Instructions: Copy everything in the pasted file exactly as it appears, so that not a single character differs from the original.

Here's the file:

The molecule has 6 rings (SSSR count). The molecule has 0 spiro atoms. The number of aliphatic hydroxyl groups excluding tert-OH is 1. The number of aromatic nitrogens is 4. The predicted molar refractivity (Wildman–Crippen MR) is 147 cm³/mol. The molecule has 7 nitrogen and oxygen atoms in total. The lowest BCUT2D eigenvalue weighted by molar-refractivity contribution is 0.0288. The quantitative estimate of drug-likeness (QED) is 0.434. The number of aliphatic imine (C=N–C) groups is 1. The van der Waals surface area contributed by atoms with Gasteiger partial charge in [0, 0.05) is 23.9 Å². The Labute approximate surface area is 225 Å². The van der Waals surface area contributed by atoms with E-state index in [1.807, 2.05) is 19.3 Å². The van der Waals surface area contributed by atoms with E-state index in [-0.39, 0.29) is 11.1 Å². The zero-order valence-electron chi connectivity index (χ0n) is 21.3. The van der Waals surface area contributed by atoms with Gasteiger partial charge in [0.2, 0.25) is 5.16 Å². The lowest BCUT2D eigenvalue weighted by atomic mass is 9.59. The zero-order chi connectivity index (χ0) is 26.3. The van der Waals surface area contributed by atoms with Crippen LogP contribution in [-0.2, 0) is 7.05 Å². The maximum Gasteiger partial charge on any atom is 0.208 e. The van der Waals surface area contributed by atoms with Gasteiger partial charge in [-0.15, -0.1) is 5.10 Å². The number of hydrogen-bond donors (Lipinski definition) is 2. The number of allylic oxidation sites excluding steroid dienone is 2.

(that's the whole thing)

The molecule has 6 rings (SSSR count). The molecule has 0 spiro atoms. The number of aliphatic hydroxyl groups excluding tert-OH is 1. The number of aromatic nitrogens is 4. The predicted molar refractivity (Wildman–Crippen MR) is 147 cm³/mol. The molecule has 7 nitrogen and oxygen atoms in total. The lowest BCUT2D eigenvalue weighted by molar-refractivity contribution is 0.0288. The quantitative estimate of drug-likeness (QED) is 0.434. The number of aliphatic imine (C=N–C) groups is 1. The van der Waals surface area contributed by atoms with Gasteiger partial charge in [0, 0.05) is 23.9 Å². The Labute approximate surface area is 225 Å². The van der Waals surface area contributed by atoms with E-state index in [1.807, 2.05) is 19.3 Å². The van der Waals surface area contributed by atoms with E-state index in [-0.39, 0.29) is 11.1 Å². The zero-order valence-electron chi connectivity index (χ0n) is 21.3. The van der Waals surface area contributed by atoms with Gasteiger partial charge in [0.2, 0.25) is 5.16 Å². The lowest BCUT2D eigenvalue weighted by atomic mass is 9.59. The zero-order chi connectivity index (χ0) is 26.3. The van der Waals surface area contributed by atoms with Crippen LogP contribution in [-0.2, 0) is 7.05 Å². The maximum Gasteiger partial charge on any atom is 0.208 e. The van der Waals surface area contributed by atoms with Gasteiger partial charge in [-0.15, -0.1) is 5.10 Å². The number of hydrogen-bond donors (Lipinski definition) is 2. The number of allylic oxidation sites excluding steroid dienone is 2.